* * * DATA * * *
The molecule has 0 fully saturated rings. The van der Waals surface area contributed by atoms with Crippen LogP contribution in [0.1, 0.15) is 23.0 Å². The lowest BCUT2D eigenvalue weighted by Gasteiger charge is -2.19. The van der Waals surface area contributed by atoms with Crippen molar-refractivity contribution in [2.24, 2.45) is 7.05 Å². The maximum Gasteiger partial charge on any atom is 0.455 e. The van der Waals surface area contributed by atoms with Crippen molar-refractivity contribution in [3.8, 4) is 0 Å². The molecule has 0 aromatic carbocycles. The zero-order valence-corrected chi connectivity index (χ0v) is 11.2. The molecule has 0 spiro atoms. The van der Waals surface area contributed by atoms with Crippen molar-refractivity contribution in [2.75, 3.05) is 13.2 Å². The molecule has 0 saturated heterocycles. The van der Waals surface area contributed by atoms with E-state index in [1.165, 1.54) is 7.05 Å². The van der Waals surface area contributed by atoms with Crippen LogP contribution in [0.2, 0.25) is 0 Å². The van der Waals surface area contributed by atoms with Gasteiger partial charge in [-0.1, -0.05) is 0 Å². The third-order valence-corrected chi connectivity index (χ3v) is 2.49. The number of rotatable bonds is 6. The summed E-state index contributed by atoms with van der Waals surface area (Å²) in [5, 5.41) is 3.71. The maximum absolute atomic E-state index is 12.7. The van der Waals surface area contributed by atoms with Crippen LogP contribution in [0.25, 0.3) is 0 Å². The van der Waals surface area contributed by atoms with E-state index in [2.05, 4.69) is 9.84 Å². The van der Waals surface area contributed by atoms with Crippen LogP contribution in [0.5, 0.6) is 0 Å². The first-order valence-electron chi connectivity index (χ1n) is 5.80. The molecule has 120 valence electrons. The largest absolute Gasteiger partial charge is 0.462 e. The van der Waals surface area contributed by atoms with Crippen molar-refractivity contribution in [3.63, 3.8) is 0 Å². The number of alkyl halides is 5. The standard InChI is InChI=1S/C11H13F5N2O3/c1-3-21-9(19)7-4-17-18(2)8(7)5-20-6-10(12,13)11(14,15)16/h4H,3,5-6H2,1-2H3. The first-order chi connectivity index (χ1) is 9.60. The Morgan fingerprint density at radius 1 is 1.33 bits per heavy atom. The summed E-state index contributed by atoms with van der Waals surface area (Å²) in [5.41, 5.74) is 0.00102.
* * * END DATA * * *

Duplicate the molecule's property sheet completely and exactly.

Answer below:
The molecule has 0 fully saturated rings. The van der Waals surface area contributed by atoms with Crippen LogP contribution in [0.1, 0.15) is 23.0 Å². The lowest BCUT2D eigenvalue weighted by Gasteiger charge is -2.19. The van der Waals surface area contributed by atoms with Crippen molar-refractivity contribution in [2.24, 2.45) is 7.05 Å². The maximum Gasteiger partial charge on any atom is 0.455 e. The van der Waals surface area contributed by atoms with Crippen molar-refractivity contribution in [3.8, 4) is 0 Å². The molecule has 0 aromatic carbocycles. The zero-order valence-corrected chi connectivity index (χ0v) is 11.2. The molecule has 0 spiro atoms. The van der Waals surface area contributed by atoms with Crippen molar-refractivity contribution in [2.75, 3.05) is 13.2 Å². The molecule has 0 saturated heterocycles. The van der Waals surface area contributed by atoms with E-state index in [1.165, 1.54) is 7.05 Å². The van der Waals surface area contributed by atoms with Crippen LogP contribution in [0.2, 0.25) is 0 Å². The van der Waals surface area contributed by atoms with Gasteiger partial charge in [-0.1, -0.05) is 0 Å². The third-order valence-corrected chi connectivity index (χ3v) is 2.49. The number of rotatable bonds is 6. The summed E-state index contributed by atoms with van der Waals surface area (Å²) in [5, 5.41) is 3.71. The maximum absolute atomic E-state index is 12.7. The van der Waals surface area contributed by atoms with Crippen LogP contribution in [0.25, 0.3) is 0 Å². The van der Waals surface area contributed by atoms with E-state index in [2.05, 4.69) is 9.84 Å². The van der Waals surface area contributed by atoms with Crippen LogP contribution in [0.5, 0.6) is 0 Å². The first-order valence-electron chi connectivity index (χ1n) is 5.80. The molecule has 120 valence electrons. The largest absolute Gasteiger partial charge is 0.462 e. The van der Waals surface area contributed by atoms with Crippen molar-refractivity contribution in [3.63, 3.8) is 0 Å². The number of alkyl halides is 5. The standard InChI is InChI=1S/C11H13F5N2O3/c1-3-21-9(19)7-4-17-18(2)8(7)5-20-6-10(12,13)11(14,15)16/h4H,3,5-6H2,1-2H3. The first-order chi connectivity index (χ1) is 9.60. The Morgan fingerprint density at radius 1 is 1.33 bits per heavy atom. The summed E-state index contributed by atoms with van der Waals surface area (Å²) in [5.41, 5.74) is 0.00102.